The water vapor condenses on the underside of the upper panel 16 and flows down the smooth surface thereof to collection means at the lowermost end of the frame as taught in my aforementioned U.S. Pat. No. 4,420,375. My collector described herein may also have automatic valve means as taught in my aforementioned patent for introducing water to be distilled at the uppermost end of the frame, which spills down successively into each of the parallel distillate trays.
Referring still to FIG. 1, each extruded tray 36 is sized to fit between the upper and lower panels 16 and 20 so that its bottom wall 26 will be at an angle of, for example, thirty-five degrees relative to the panels. The extruded tray is formed with trasverse flanges 44 and 46 extending from the forward and rearward walls 32 and 34, respectively, under which the bottom plate 38 of the heat absorber element is slid. An angled cleat 48 extends downward from the bottom wall of the tray and engages the lower panel 20 to support the tray thereon. A forward interlock element 50 on the front edge of the bottom wall 26 of the tray engages a rear interlock 52' on the rearward wall of the identical tray 22' immediately in front.
Each tray is preferably made of extruded opaque white plastic. Thus rearward wall 34 of the tray and its adjoining forward wall 32a of the following tray 22" form reflecting surfaces directing the solar radiation into the heat absorber element. This becomes progressively more important as the incident angle of the radiation goes from relatively high (arrow 28) to relatively low (arrow 30).
Table I set forth hereafter verifies the improved performance that a Fresnel lens equipped solar distiller as described above achieved over a similar solar distiller with an upper panel of ordinary flat glass in a comparative test experiment conducted over a sixteen day period:
TABLE I______________________________________Day Yield Without Lens Yield With Lens______________________________________1 20.5 ounces 23.0 ounces2 21.0 ounces 24.0 ounces3 20.0 ounces 23.0 ounces4 19.0 ounces 22.5 ounces5 20.0 ounces 24.0 ounces6 18.5 ounces 20.0 ounces7 21.0 ounces 24.5 ounces8 18.0 ounces 19.0 ounces9 21.0 ounces 24.0 ounces10 20.5 ounces 24.0 ounces11 18.5 ounces 19.5 ounces12 19.0 ounces 19.5 ounces13 20.5 ounces 23.5 ounces14 21.5 ounces 25.0 ounces15 21.0 ounces 24.0 ounces16 20.5 ounces 24.0 ounces______________________________________
The Fresnel lens used in the above experiment was crude, but improved performance was still achieved. Much better performance can be achieved by optimizing the components in the system, particularly the lens.
FIG. 2 illustrates a second embodiment 60 of my invention which operates as a solar powered refrigeration system based on the absorption cycle, thereby not requiring a compressor. A solar collector panel 62 having the general construction of that just described is used as a boiler or generator to heat water containing a high concentration of dissolved ammonia. The solar panel is made of metal and glass components which are not subject to deterioration when exposed to ammonia. When the liquid in the solar collector panel is heated, the ammonia is driven off as vapor and the water remains behind. As this ammonia evaporation continues, the pressure rises until it is high enough to condense in a condenser 64. The condensed liquid ammonia is then expanded by means of a special valve 65 and thereupon evaporates again, in the evaporator plate 66 causing the same to be cooled and absorb heat from the surroundings. The water which remains behind in the solar collector panel 62 trickles down after most of the ammonia has been driven off is passed, while it is still very hot, through a heat exchanger 68 in which it gives off some of its heat. The cooled water then goes to an absorber 70 where it re-absorbs and becomes saturated with the pure ammonia vapor coming from the evaporator 66. The water/ammonia solution formed in this way is conveyed by a pump 72 through the heat exchanger 68, where it absorbs heat from the hot water flowing from the solar collector panel 62. The water/ammonia solution is then returned to the top of the solar collector panel 62. The cycle of events then starts all over again.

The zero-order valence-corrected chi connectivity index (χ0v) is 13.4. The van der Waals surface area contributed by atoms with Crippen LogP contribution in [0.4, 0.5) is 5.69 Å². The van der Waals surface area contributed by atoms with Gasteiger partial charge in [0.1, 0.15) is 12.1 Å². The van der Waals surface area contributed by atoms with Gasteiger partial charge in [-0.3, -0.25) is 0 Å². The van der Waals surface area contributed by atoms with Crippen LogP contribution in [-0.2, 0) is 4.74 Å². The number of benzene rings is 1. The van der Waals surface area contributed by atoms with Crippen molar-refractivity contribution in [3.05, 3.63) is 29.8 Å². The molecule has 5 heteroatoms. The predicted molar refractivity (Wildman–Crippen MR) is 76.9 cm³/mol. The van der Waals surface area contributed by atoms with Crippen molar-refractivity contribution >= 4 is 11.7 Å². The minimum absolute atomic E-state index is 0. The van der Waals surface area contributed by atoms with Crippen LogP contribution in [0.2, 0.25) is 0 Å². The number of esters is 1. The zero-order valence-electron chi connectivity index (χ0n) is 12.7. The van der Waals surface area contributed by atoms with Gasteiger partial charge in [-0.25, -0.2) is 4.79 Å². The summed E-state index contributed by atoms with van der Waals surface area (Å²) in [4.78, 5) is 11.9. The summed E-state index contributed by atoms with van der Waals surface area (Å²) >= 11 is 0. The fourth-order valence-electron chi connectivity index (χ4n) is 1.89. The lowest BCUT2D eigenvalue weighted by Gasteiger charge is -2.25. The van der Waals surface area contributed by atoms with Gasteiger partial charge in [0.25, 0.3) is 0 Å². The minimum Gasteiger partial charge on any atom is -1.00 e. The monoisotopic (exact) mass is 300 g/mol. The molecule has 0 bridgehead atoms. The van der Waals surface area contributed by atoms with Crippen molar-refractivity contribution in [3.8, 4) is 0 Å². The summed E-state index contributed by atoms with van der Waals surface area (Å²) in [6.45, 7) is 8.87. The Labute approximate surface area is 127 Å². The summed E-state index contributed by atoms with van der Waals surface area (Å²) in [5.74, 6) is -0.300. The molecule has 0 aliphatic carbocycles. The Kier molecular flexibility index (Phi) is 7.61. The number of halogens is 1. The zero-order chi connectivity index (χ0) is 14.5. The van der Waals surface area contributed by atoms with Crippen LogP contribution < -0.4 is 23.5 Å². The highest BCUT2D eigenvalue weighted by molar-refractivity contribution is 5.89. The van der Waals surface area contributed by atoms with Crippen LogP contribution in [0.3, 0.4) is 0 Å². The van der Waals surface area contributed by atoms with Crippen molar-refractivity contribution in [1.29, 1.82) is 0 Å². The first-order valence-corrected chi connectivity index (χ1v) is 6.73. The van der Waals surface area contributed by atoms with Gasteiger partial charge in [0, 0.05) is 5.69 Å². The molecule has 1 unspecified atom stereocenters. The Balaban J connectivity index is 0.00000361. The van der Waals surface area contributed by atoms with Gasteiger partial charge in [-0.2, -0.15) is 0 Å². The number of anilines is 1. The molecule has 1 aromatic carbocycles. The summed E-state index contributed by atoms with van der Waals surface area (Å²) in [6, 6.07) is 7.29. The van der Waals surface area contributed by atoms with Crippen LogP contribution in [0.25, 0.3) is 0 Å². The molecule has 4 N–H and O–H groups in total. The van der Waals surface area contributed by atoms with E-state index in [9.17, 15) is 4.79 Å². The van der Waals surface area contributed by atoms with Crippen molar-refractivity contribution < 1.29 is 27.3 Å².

Having described preferred embodiments of my invention modifications and adaptations thereof will occur to those skilled in the art. For example, the means for concentration the solar radiation may be a convex lens, a system of mirrors or some other means. Therefore, the protection afforded my invention should only be limited in accordance with the scope of the following claims.